Prison Education and Teaching Incarcerated Students
Over the 2021-2022 academic year, the Prison Education and Social Justice Curricula working group—comprised of Columbia University faculty, graduate student workers, members of the Justice-in-Education (JIE) initiative, and local prison education workers—has been meeting regularly to develop courses to be taught in prison contexts and to prepare for the challenges involved in this new kind of teaching.
Since 2015, Columbia faculty who want to teach as part of the JIE initiative can offer Columbia courses to students at various city, state, and federal facilities in New York, such as Rikers, MDC Brooklyn, Sing Sing, Taconic, Queenboro, and Edgecomb. Some of our working group participants—including Jean Howard, Kate Suffern, Julie Crawford, Julie Peters, Jeremy Dodd, and Jason Resnikoff—already have experience teaching in prison contexts.
But this was not true of all our participants. Indeed, the majority joined the group with a desire to teach in prisons but without detailed knowledge of what the process entailed. In our initial meetings, we spent time listening to and learning from those who have experience dealing with the unique circumstances of prison education. While we want to offer the same kind of education in prison contexts that we offer on Columbia’s main campuses, it is important to remember that prison education has its own challenges—for instance, there are specific procedures for the clearance of instructors and their syllabi, as well as limited resources in terms of libraries and classroom equipment. To prepare Columbia faculty and graduate instructors for prison education, we hope to codify our learning in the form of a training guide in the coming year.
With the input of formerly incarcerated students and experts in prison education, the group learned about the kinds of classes that students most enjoyed and the disciplines in which there is the greatest need for courses. From our discussion, it became clear that students are eager to engage with the intellectual content of courses from across the whole spectrum of academic disciplines, from Astronomy to Music, from Physics to English. At the moment, more courses are offered in the humanities than in the sciences and social sciences. While Professors Jeremy Dodd (Physics), Jennifer Middleton (Earth Studies), Geraldine Downey (Psychology), and Caroline Marvin (Psychology) have or will be offering courses in these areas, there remains strong demand for courses in biology and chemistry, as well as in sociology, political science, history, economics, and other disciplines.
This is an imbalance we would like to address going forward. One difficulty is the necessity of preliminary mathematics instruction in order take many classes in a discipline such as Astronomy, but a science subgroup, including Professor Marcel Agüeros, is working on a solution to this issue. In terms of the social sciences, we hope in the coming year to recruit more faculty and graduate workers to develop courses in these disciplines for the prison context.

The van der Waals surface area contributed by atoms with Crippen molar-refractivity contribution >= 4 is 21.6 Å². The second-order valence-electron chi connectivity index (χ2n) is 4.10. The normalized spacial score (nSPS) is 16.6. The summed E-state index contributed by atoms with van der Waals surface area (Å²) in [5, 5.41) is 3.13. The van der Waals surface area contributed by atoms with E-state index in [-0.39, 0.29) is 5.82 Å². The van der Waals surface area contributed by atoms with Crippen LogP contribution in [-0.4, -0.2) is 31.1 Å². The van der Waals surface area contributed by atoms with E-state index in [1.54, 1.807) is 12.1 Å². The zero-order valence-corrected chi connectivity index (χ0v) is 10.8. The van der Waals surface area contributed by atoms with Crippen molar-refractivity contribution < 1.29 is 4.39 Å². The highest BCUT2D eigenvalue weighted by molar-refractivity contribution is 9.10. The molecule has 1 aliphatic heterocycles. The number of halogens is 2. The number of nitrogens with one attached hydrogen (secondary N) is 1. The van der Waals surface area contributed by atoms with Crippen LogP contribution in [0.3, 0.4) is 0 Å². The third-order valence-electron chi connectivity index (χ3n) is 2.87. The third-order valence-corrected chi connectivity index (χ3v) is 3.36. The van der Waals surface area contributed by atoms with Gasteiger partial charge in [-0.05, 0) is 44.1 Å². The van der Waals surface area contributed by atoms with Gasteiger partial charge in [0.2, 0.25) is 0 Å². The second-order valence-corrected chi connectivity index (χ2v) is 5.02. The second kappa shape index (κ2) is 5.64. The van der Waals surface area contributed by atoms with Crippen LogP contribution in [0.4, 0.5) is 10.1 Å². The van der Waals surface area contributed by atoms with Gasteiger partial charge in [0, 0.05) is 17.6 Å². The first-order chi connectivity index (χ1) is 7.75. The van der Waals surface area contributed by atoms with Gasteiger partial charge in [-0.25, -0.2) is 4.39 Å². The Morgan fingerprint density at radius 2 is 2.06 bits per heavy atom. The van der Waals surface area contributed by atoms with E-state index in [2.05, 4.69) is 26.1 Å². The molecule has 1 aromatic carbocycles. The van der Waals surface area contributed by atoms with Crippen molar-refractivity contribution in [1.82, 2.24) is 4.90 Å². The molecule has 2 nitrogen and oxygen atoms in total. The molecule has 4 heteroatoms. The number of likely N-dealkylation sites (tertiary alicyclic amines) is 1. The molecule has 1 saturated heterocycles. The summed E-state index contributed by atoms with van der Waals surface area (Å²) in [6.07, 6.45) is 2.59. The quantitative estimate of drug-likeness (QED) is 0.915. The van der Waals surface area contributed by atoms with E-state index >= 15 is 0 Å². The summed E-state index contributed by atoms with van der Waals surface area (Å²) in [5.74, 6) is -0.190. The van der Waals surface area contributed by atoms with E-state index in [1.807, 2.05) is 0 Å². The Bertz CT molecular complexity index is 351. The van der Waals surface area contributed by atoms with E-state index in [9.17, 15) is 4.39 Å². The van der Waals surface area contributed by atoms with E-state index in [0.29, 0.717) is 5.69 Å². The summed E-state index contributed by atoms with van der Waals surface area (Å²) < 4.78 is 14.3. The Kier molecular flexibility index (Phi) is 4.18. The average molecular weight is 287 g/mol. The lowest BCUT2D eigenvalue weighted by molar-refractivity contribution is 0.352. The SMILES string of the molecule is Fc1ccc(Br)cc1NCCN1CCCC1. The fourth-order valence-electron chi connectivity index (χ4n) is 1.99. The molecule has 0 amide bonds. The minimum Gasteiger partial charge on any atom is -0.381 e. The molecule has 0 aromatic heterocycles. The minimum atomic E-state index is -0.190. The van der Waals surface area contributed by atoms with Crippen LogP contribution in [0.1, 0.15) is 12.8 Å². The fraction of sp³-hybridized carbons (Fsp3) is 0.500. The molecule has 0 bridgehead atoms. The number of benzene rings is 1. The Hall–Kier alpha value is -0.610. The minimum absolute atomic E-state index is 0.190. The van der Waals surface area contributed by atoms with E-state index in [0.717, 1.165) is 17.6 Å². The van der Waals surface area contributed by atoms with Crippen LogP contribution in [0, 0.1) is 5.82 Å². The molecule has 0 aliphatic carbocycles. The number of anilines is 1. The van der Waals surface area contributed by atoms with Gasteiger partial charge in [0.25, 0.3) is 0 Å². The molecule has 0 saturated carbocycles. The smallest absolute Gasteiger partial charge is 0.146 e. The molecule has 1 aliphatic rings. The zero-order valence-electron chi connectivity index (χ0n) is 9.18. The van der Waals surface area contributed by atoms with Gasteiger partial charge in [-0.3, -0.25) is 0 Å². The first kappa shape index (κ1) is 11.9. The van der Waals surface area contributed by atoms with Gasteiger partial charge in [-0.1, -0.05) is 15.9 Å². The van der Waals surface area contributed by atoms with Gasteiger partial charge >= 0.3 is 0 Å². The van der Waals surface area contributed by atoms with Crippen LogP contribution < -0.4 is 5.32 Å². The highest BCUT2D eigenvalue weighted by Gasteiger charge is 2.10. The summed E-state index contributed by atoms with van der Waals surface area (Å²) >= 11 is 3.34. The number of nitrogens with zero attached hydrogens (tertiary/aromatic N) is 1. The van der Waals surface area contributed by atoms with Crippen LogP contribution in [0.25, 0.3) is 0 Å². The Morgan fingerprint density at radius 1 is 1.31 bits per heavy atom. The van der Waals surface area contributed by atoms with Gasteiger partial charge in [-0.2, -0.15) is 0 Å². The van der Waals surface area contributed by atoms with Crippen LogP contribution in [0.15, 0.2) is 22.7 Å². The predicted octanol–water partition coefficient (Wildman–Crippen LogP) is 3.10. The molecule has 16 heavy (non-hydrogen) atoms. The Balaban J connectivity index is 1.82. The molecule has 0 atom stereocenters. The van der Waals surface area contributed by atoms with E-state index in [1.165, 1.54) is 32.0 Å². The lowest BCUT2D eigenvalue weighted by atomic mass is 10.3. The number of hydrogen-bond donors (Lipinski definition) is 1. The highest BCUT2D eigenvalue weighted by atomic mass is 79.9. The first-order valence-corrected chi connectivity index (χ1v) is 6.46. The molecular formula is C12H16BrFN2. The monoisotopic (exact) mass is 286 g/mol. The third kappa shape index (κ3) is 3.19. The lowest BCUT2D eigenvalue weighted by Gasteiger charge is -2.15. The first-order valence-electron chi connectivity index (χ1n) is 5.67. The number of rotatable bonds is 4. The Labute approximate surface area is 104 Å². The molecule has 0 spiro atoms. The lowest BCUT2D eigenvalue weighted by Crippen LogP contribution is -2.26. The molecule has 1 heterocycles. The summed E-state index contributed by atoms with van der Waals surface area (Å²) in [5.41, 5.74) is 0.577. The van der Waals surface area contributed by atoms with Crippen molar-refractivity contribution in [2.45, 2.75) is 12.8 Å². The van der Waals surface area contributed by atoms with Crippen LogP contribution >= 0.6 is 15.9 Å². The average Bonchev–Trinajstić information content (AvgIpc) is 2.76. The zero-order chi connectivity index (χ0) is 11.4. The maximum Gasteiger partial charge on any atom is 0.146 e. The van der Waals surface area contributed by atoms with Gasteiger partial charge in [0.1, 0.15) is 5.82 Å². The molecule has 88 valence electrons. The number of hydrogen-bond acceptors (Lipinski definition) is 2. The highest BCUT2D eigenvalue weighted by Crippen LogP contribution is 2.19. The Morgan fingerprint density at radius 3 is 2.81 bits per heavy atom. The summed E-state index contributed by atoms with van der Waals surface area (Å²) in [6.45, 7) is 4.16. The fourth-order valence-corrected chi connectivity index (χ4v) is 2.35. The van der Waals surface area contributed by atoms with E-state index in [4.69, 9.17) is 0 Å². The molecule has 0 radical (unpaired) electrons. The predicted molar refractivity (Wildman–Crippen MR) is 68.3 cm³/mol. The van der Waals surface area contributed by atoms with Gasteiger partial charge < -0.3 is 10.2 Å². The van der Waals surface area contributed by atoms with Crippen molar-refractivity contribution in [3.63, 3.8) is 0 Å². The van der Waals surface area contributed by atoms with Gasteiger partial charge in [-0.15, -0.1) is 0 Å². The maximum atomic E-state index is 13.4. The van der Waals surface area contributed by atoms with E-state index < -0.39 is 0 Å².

Looking ahead to this summer, fall, and spring, participants in our working group have developed an exciting array of courses that will be taught at a variety of prisons. Professors Jack Halberstam, Tey Meadows, Rebecca Jordan Young, and Mia Florin-Sefton have been designing an introductory-level Gender and Sexuality course, and Mia will be teaching a version of this over the summer. Professor Middleton is teaching an introductory-level Earth Studies course; Professor Frances Negrón-Muntaner is teaching a course on “Latino Culture and the Global City”; Professor Dodd is teaching a course in Physics; Professor Howard is teaching a course on “Shakespeare and Global Adaptations”; Professor Peters is teaching a course on “Law and Literature”; and Professor Marvin is teaching a course in Cognitive Science.
In addition to formalizing training processes, expanding graduate worker involvement in prison education, and broadening course offerings in prisons, we plan in the coming year to continue developing an undergraduate concentration in “Frontiers of Justice,” which will allow undergraduates on Columbia’s main campuses to engage in social justice projects in the local community. We are excited about all of these developments and look forward to the work ahead.
Patrick Anson is a PhD Candidate in English and Comparative Literature. He is writing a part-ethnographic, part-literary-critical dissertation about programs that propose reading groups focused on 20th and 21st century narrative literature as a means to address a range of social problems, from mass incarceration, where a reading group functions as an alternative sentence for people convicted of an offense, to military trauma, where a reading group helps to establish social connections among veterans.
Jean E. Howard is George Delacorte Professor in the Humanities at Columbia University where she teaches early modern literature, Shakespeare, feminist studies, prison literature, and theater history.